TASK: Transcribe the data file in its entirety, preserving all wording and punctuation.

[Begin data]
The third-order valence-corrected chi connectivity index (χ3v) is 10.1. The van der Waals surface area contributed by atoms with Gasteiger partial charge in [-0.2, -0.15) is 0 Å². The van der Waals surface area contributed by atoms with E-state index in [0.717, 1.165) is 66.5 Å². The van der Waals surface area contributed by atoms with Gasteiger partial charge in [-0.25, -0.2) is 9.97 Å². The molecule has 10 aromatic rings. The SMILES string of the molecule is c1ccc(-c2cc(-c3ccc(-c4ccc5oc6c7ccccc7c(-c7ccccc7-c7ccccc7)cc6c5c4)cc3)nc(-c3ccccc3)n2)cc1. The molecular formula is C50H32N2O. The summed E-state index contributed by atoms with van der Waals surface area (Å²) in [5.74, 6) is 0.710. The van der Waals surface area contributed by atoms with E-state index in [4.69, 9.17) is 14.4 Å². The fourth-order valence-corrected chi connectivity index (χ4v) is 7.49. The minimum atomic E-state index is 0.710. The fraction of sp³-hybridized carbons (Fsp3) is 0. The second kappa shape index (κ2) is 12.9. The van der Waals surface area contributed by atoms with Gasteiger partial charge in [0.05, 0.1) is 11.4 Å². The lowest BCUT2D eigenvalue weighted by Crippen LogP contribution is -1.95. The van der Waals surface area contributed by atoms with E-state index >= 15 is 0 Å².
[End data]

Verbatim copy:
The third-order valence-corrected chi connectivity index (χ3v) is 10.1. The van der Waals surface area contributed by atoms with Gasteiger partial charge in [-0.2, -0.15) is 0 Å². The van der Waals surface area contributed by atoms with E-state index in [0.717, 1.165) is 66.5 Å². The van der Waals surface area contributed by atoms with Gasteiger partial charge in [-0.25, -0.2) is 9.97 Å². The molecule has 10 aromatic rings. The SMILES string of the molecule is c1ccc(-c2cc(-c3ccc(-c4ccc5oc6c7ccccc7c(-c7ccccc7-c7ccccc7)cc6c5c4)cc3)nc(-c3ccccc3)n2)cc1. The molecular formula is C50H32N2O. The summed E-state index contributed by atoms with van der Waals surface area (Å²) in [5.74, 6) is 0.710. The van der Waals surface area contributed by atoms with E-state index in [4.69, 9.17) is 14.4 Å². The fourth-order valence-corrected chi connectivity index (χ4v) is 7.49. The minimum atomic E-state index is 0.710. The fraction of sp³-hybridized carbons (Fsp3) is 0. The second kappa shape index (κ2) is 12.9. The van der Waals surface area contributed by atoms with Gasteiger partial charge in [0.05, 0.1) is 11.4 Å². The lowest BCUT2D eigenvalue weighted by Crippen LogP contribution is -1.95. The van der Waals surface area contributed by atoms with E-state index >= 15 is 0 Å².